The Rollei CN Digibase is an un-masked colour negative film with very fine grain and deep blue colours.
This film is some kind of special as it is an un-masked one (to be honest, I didn’t really understand the technical aspects of this particularity…) which has a very fine grain and great sharpness. The colors are very deep and the blue ones come out very strong. I tested it with my Holga along the sea, and I was really well surprised to see how the pictures of the seascape came out. The blue colours, the fine grain and the contrast were really impressing.
But as the film seems very sensitive to light, I noticed that the 2 first shots suffered a bit from the light when I put the film in the camera, so I think it is better to load it in very reduced light conditions. But once the camera is closed, no more problem! And for the very sunny conditions at the sea, the 200 ASA value of the film managed it very well.
Really a film worth to be used, especially when you want to have deep blue colours of the sky and/or the sea on your shots!
A long-time fan of plastic cameras, Argentinean writer and photographer Lorraine Healy is the author of “Tricks With A Plastic Wonder,” a manual for achieving better results with a Holga camera. In this article, Healy shares her images taken with Rollei's Digibase CN200 negative film and Lomo’s LC-A 120, and a few thoughts.
Earlier this year we were chuffed to launch a very memorable type of 35mm film: the Lomography Color Negative F²/400. We had recovered it from the last ever supply of an Italian filmmaker, and stocked it for seven years in special conditions. Much sought after for the film's nostalgic aesthetic, beautiful blue tones, with hints of X-Pro character, the F²/400 35mm rolls flew off our shelves like hotcakes – and rapidly went out of stock worldwide.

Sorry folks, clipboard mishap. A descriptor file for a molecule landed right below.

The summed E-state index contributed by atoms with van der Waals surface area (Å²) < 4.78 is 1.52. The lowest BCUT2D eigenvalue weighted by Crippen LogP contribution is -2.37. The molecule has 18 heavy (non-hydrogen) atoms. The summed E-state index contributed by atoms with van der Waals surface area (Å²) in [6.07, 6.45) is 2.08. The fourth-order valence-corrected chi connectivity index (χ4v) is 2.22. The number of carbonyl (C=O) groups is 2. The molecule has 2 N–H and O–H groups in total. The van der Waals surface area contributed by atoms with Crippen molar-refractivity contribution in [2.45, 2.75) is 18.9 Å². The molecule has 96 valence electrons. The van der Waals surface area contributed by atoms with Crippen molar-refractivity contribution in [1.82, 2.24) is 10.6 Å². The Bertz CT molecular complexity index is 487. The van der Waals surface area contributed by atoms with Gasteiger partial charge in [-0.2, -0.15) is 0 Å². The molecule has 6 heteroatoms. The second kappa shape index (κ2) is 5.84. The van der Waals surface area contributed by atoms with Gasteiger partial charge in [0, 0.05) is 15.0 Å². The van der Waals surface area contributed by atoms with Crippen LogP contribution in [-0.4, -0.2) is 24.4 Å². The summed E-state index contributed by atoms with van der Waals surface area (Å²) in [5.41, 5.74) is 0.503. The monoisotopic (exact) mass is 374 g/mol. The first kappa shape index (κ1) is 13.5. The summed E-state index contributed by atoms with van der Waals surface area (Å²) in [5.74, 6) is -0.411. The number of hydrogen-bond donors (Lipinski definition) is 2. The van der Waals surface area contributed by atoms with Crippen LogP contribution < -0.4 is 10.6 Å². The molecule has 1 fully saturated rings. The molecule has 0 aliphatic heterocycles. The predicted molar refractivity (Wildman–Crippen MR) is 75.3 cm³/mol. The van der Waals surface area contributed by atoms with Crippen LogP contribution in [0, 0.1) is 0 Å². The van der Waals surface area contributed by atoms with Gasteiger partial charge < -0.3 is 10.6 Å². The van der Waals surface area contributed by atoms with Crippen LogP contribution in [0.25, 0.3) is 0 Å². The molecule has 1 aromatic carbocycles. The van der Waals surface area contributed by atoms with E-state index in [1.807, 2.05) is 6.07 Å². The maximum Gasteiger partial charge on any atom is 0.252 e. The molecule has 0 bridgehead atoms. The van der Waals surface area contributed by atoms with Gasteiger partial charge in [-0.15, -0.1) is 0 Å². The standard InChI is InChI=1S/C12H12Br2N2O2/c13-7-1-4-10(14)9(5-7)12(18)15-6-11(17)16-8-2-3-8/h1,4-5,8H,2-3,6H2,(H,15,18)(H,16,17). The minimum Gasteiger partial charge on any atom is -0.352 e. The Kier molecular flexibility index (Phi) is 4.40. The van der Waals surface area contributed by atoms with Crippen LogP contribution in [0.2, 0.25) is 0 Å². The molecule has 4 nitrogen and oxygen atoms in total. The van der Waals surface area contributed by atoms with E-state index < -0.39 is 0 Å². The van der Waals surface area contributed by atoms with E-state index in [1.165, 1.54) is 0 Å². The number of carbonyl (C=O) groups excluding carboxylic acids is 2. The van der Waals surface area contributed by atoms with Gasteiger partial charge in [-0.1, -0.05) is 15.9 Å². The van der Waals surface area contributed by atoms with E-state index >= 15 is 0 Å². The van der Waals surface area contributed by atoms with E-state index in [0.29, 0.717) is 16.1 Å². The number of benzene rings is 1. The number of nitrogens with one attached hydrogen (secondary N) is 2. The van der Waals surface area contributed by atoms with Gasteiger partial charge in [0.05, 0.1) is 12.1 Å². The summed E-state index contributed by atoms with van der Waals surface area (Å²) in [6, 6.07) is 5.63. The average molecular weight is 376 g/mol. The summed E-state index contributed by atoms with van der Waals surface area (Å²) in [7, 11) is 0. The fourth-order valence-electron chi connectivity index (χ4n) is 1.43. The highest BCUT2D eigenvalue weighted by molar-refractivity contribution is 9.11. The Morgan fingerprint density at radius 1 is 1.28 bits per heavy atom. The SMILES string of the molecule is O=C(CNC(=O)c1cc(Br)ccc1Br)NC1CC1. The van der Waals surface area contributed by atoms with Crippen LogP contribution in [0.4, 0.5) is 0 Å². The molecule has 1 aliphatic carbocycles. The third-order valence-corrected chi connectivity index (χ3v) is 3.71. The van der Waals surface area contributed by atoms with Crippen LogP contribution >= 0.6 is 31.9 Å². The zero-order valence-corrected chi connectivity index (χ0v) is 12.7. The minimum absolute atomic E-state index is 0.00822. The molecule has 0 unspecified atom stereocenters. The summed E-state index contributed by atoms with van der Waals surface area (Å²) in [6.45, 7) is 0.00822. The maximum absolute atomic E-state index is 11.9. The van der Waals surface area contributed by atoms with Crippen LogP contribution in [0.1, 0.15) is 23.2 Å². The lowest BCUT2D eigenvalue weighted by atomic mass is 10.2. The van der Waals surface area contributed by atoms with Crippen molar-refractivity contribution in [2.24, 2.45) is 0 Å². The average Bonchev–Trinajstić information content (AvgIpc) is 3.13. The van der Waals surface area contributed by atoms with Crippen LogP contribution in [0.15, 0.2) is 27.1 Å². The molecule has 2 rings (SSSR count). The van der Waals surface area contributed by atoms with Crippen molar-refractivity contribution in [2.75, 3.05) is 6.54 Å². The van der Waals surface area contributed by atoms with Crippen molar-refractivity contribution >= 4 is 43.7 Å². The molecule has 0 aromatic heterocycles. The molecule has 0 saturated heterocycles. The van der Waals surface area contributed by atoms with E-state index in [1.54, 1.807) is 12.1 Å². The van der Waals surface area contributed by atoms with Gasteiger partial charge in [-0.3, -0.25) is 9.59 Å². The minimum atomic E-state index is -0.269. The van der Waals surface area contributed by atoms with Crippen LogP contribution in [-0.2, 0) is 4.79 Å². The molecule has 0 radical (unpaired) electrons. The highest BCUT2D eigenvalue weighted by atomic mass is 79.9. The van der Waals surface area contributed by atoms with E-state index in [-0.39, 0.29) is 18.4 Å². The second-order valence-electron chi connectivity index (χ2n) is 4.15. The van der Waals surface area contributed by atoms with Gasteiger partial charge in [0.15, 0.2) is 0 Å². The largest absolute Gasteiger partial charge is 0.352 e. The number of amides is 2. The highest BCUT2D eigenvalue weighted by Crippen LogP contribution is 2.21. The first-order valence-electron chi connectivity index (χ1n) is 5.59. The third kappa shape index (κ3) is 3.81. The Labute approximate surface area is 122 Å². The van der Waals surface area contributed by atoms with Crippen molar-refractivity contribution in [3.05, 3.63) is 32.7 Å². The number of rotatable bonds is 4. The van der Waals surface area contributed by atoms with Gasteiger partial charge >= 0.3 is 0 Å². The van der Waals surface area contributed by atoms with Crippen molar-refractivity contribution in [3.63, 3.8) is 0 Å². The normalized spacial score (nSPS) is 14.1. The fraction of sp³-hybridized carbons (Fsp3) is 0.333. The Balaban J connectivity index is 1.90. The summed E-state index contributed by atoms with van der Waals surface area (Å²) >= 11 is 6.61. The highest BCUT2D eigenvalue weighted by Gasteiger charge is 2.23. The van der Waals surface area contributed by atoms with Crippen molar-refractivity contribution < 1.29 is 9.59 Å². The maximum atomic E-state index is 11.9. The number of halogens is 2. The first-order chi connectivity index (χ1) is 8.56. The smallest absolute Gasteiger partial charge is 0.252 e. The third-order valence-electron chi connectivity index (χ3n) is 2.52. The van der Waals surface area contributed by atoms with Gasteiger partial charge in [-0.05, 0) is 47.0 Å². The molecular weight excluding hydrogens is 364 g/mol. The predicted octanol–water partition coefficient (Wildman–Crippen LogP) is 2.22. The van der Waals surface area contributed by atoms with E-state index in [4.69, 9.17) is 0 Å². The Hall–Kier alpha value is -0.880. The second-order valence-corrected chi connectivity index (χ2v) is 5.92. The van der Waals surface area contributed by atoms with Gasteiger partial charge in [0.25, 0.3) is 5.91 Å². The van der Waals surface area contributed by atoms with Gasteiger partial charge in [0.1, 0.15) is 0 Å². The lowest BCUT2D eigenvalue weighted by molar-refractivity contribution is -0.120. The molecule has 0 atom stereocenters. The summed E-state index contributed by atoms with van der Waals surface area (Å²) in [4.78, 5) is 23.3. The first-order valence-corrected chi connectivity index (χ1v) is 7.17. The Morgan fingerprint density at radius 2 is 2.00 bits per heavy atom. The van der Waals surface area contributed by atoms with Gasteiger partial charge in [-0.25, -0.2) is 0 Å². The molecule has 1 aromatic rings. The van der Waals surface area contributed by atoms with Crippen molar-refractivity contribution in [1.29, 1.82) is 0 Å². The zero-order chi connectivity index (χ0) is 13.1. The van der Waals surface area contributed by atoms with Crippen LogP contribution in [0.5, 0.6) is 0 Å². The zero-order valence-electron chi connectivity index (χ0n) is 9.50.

In the age of compact cameras and smart phone photography, and where 35mm is barely recognized, very minimal is known on how large film format photography works. Let's take a look at photography vlogger Negative Feedback's experience with the creative process.
One of our regular first roll testers, Brian Bruno, had an exceptional shoot set to work hand in hand with the Lomography F²/400 Color Negative Film. In this interview, he shares his photos and thoughts on the film.
More and more filmmakers are going back to shooting with an analogue camera. One of them is Christopher Patrick Goode who recently submitted a silent film shot entirely with our very own LomoKino to a competition. Watch his engaging short movie that explores the psychological effects of war.
Photographers capture uniqueness. Fashion photographers strive for new faces. Conflict photographers are present, when history is made. And some folks, like me, go to hidden places with an own narrative. Like the car cemetery of Båstnäs, deep within the forrest maze, where Sweden touches Norway
Angéline Moizard is a French film photographer specializing in portrait and urban photography. She used the Neptune Convertible Art Lens System to shoot this very fashionable story, with the 50mm Despina 2.8/50 lens.
A long-time fan of plastic cameras, Argentinean writer and photographer Lorraine Healy is the author of “Tricks With A Plastic Wonder,” a manual for achieving better results with a Holga camera. In this article, Healy shares the results of her very unscientific comparison between two fast films, Cinestill 800T and Fuji 800.
Nicolette Clara Iles is a UK based photographer. She shoots with film to create soft tones and subtle elements of distress, which give her photos an eerie and beautiful feel. Here's a peek into the images she shot with the Petzval 85 lens.
Seb Mueller is the bassist of rock band SWMRS. He's a total film enthusiast, experimenting with lots of different emulsions and formats, such as 110 and Redscale. He shared an analog tour diary from US run with label-mates All Time Low. Check it out!